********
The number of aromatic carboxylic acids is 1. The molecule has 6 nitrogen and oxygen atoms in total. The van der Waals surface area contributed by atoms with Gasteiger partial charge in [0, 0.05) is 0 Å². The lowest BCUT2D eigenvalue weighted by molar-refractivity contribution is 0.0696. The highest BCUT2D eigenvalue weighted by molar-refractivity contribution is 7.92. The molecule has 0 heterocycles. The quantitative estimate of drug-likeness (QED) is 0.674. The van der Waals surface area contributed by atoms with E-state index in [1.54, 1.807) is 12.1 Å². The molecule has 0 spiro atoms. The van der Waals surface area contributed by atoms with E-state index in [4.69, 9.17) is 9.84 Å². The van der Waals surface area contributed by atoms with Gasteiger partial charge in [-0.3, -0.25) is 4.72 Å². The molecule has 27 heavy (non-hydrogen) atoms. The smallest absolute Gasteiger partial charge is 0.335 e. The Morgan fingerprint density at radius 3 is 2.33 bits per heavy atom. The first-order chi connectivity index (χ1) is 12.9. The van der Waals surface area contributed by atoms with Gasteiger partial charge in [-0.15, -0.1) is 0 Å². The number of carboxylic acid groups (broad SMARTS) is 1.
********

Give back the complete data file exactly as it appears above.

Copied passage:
The number of aromatic carboxylic acids is 1. The molecule has 6 nitrogen and oxygen atoms in total. The van der Waals surface area contributed by atoms with Gasteiger partial charge in [0, 0.05) is 0 Å². The lowest BCUT2D eigenvalue weighted by molar-refractivity contribution is 0.0696. The highest BCUT2D eigenvalue weighted by molar-refractivity contribution is 7.92. The molecule has 0 heterocycles. The quantitative estimate of drug-likeness (QED) is 0.674. The van der Waals surface area contributed by atoms with E-state index in [1.54, 1.807) is 12.1 Å². The molecule has 0 spiro atoms. The van der Waals surface area contributed by atoms with E-state index in [4.69, 9.17) is 9.84 Å². The van der Waals surface area contributed by atoms with Gasteiger partial charge in [-0.3, -0.25) is 4.72 Å². The molecule has 27 heavy (non-hydrogen) atoms. The smallest absolute Gasteiger partial charge is 0.335 e. The Morgan fingerprint density at radius 3 is 2.33 bits per heavy atom. The first-order chi connectivity index (χ1) is 12.9. The van der Waals surface area contributed by atoms with Gasteiger partial charge in [-0.15, -0.1) is 0 Å². The number of carboxylic acid groups (broad SMARTS) is 1.